Pooling resources with parents or siblings opens possibilities when it comes to buying a home everyone can afford. Home buying requires careful planning though, since there’s so much at stake—and money is the least of it; we’re talking love and loyalty here.
If you want to buy a home with family members (and still be on speaking terms during family functions) this is what you need to consider.
Answer this: Why are you moving in together?
Perhaps mom and dad need to downsize and want to be closer to their children. Maybe one of those children needs after-school care for the kids, or someone has gone through a divorce and needs family support…
Besides saving money, families considering buying a home together often have non-financial issues that make it a good choice. Agree on how you’ll all help each other—cooking communal meals; driving parents to medical appointments or kids to school; etc.
Now you need to separate those personal arrangements from the legal aspects of buying a home together. This isn’t Thanksgiving dinner, it’s business.
Hire a lawyer.
All home buyers should use a lawyer, and that’s especially true for families buying together. Be prepared to spend more on legal services too. Why? There’s more to cover.
The following commitments and promises should be considered when preparing binding legal documents.
Disclose your financial standing.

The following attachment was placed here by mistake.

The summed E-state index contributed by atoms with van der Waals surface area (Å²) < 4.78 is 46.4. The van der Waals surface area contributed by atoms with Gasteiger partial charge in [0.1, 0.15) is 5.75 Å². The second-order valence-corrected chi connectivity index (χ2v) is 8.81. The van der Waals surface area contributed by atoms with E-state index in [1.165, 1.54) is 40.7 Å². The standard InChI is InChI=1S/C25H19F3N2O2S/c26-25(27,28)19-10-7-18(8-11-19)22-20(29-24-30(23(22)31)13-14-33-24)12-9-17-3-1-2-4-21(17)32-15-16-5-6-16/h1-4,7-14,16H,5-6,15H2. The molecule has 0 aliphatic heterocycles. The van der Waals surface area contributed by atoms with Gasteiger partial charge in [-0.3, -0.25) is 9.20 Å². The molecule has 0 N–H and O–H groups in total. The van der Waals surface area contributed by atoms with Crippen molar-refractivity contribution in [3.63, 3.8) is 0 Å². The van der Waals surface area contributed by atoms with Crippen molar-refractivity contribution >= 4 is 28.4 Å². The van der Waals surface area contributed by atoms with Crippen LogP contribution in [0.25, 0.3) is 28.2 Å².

All potential co-owners should share their credit report (it’s free here) with the group. You may want wine for this meeting.
If you’re applying for a mortgage together (the Family Plan Program is designed to help with this) you need to know where each person stands to determine how that could impact all family members.
Be prepared to tell your clan how much you have for a downpayment and how much you can pay monthly. Add up everyone’s contribution and use our calculator here to figure out how much family home you can afford.
Imagine the future.
A home should be a long-term commitment, but life happens: job loss or out-of-town promotion, a baby, illness—those are just a few things that impact your life. Discuss what impact they could have on your housing arrangement.
For example, under what circumstances could the property be sold? For instance: What happens if not all co-owners want to sell at the same time?
Consider setting a minimum amount of time that everyone will commit. (Your mortgage term is a good place to start.) Then plan for what could happen after that.
For example, you may want to do some research around what financial options are available to you when one owner wishes to leave – such as buying out that owner’s share. Or, the empty unit could be rented to generate income that would pay back, over time, the owner who wanted to sell.
The solutions will be as unique as your family. Talk it all through first.
Consider upkeep and upgrades.
Decide how to cover emergency expenses, like a roof or HVAC repair, and less urgent improvements, such as exterior painting.
An easy approach is to open a high interest-rate savings account and have everyone contribute to it monthly.
Here’s where things get tricky: Let’s say you want to upgrade bathroom and kitchen fixtures. That will make your personal space extra nice, but it could also improve the building’s energy efficiency and resale value. Will all family members contribute financially to your upgrades?
These may seem like details for later, but small grievances can snowball into big resentments. Tackle them before signing day. And remember, for any transaction of this nature, it is crucial to consult with a mortgage professional before proceeding.